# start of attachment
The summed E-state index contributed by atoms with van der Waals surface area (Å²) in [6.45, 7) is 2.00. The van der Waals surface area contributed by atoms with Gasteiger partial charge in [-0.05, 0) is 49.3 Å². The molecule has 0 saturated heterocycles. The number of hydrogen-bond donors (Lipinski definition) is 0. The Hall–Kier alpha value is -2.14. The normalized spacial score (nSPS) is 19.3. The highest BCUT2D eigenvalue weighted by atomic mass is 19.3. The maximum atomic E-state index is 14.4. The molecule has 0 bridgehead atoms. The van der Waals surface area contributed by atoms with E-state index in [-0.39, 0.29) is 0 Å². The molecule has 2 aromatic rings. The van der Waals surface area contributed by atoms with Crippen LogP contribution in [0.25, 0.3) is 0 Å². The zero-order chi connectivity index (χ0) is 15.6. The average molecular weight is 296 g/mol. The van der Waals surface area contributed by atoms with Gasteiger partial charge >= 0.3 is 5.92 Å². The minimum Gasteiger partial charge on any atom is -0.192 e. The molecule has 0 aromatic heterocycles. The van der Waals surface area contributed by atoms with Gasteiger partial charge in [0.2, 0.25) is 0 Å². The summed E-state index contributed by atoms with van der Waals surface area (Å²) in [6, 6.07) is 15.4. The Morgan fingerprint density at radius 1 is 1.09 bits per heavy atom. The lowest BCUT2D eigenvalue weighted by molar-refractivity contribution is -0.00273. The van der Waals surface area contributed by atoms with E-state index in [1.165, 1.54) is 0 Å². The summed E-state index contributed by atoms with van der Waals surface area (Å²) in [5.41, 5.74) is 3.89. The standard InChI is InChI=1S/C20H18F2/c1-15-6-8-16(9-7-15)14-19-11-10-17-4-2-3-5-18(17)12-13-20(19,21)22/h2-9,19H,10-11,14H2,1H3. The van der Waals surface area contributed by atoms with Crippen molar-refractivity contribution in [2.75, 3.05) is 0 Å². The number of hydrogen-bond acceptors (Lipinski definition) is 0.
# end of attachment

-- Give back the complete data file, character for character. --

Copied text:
The summed E-state index contributed by atoms with van der Waals surface area (Å²) in [6.45, 7) is 2.00. The van der Waals surface area contributed by atoms with Gasteiger partial charge in [-0.05, 0) is 49.3 Å². The molecule has 0 saturated heterocycles. The number of hydrogen-bond donors (Lipinski definition) is 0. The Hall–Kier alpha value is -2.14. The normalized spacial score (nSPS) is 19.3. The highest BCUT2D eigenvalue weighted by atomic mass is 19.3. The maximum atomic E-state index is 14.4. The molecule has 0 bridgehead atoms. The van der Waals surface area contributed by atoms with E-state index in [-0.39, 0.29) is 0 Å². The molecule has 2 aromatic rings. The van der Waals surface area contributed by atoms with Crippen LogP contribution in [0.25, 0.3) is 0 Å². The zero-order chi connectivity index (χ0) is 15.6. The average molecular weight is 296 g/mol. The van der Waals surface area contributed by atoms with Gasteiger partial charge >= 0.3 is 5.92 Å². The minimum Gasteiger partial charge on any atom is -0.192 e. The molecule has 0 aromatic heterocycles. The van der Waals surface area contributed by atoms with Gasteiger partial charge in [0.2, 0.25) is 0 Å². The summed E-state index contributed by atoms with van der Waals surface area (Å²) in [6, 6.07) is 15.4. The Morgan fingerprint density at radius 1 is 1.09 bits per heavy atom. The lowest BCUT2D eigenvalue weighted by molar-refractivity contribution is -0.00273. The van der Waals surface area contributed by atoms with E-state index in [1.165, 1.54) is 0 Å². The summed E-state index contributed by atoms with van der Waals surface area (Å²) in [5.41, 5.74) is 3.89. The standard InChI is InChI=1S/C20H18F2/c1-15-6-8-16(9-7-15)14-19-11-10-17-4-2-3-5-18(17)12-13-20(19,21)22/h2-9,19H,10-11,14H2,1H3. The van der Waals surface area contributed by atoms with Crippen molar-refractivity contribution in [2.75, 3.05) is 0 Å². The number of hydrogen-bond acceptors (Lipinski definition) is 0.